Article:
How to Be Heard and Get What You Want Most of the Time
Chapter 1: Write What You Know
Grab a pen, put on paper the thoughts in your head as fast as they come to you. Write what you know this day, this minute. The process, called freewriting, is writing without stopping for ten minutes while not worrying about spelling, punctuation, grammar, or content.
Why do it? It can help you feel better, organize your thoughts, find meaning in your life, be kind to your family and friends, contribute value to society, and express gratitude for your life. It can help you get what you want most of the time.
Freewriting, a concept described by Elbow in Writing Without Teachers, changed my life. In 1979 I began to write ten minutes every day in a spiral notebook. I was made to do it in my second class in graduate school. It was a class assignment, but it was helping me sort out what was going on in my personal life. I was not coping well with the stresses of two young children. The freewriting helped me see concretely on paper my thoughts and feelings and come up with plans for improvements.
I had a five-year old daughter and a two-year old son. I loved them dearly, but at times I was edgy, hateful--resentful that I no longer talked to educated adults during the day. In my view my husband was not pulling his share of the load at home; however, I wasn’t working outside the home, so I thought: “This is my job—why can’t I do it better, like it more, be more patient?” As all the discontent, self-pity, and anger spilled onto the page, I began to feel lighter, less depressed. The more I wrote, the more I liked some of the words.
My children are grown now and I have a full-time job, but the activities of work can hurl me along at a pace that causes me to lose sight of important work goals and personal goals. Some days I read and deal with one email after another, answer the phone, check voice mail, return calls, and attend meetings. At the end of the day I can still have over a hundred emails staring at me because they multiplied like rabbits while I was answering other ones. Freewriting can bring all the fragmented, flying around pieces of me back together the way a magnet pulls the little black slivers on an “Etch A Sketch” screen to the center.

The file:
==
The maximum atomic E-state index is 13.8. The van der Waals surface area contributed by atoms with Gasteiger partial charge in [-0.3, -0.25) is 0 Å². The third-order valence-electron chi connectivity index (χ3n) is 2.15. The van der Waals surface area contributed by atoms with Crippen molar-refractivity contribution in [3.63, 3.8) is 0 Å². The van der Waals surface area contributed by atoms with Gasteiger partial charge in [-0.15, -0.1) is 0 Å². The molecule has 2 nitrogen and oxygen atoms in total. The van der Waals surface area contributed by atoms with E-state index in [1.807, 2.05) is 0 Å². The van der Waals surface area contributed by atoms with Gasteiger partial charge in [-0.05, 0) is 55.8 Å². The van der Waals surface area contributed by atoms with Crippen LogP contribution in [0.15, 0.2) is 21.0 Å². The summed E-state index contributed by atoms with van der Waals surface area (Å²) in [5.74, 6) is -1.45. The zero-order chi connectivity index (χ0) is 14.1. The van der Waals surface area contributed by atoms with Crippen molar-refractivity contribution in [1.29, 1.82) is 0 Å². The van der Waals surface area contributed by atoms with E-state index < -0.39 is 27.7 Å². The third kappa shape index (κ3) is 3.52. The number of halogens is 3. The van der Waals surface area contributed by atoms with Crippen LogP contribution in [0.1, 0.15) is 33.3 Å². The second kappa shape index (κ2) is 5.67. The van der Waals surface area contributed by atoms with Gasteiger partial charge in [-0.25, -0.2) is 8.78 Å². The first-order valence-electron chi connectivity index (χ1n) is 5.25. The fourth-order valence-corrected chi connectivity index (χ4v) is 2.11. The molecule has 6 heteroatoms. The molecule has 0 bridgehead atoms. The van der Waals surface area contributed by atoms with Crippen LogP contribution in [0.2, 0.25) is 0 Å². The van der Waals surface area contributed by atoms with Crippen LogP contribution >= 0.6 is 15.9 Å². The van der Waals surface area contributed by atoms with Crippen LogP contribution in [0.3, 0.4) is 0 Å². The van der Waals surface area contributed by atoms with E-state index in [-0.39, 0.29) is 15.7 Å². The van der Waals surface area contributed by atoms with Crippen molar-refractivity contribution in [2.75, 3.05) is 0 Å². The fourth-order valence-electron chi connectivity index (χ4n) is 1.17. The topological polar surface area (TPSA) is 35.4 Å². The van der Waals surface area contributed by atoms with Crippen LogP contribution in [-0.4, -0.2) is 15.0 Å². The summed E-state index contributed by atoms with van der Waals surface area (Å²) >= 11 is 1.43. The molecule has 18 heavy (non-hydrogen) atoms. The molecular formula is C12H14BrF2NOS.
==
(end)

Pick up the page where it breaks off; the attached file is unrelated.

When I am rushing through the work day with gnawing anxiety, if I can get myself to sit still long enough to freewrite for five minutes, I can figure out whether I am sad, angry, or scared. The writing can also help me register that I am none of those things. I am just indulging in free-floating worry. Recognizing that, I remind myself to enjoy my good health and happiness.
In the middle of the day, I can grab my journal, take stock of what is going on and decide the next most important thing to do. It might be to leave work and meet a friend for lunch or get back to the project that my boss mentioned first thing that morning. The writing process moves me from a “scattered in all directions” sensation to a “get still and do this” frame of mind.
Freewriting can help you organize your day, get rid of frustration, tap your source of creativity, prepare for important conversations, achieve your goals, and write for work or pleasure if either is required or desired.
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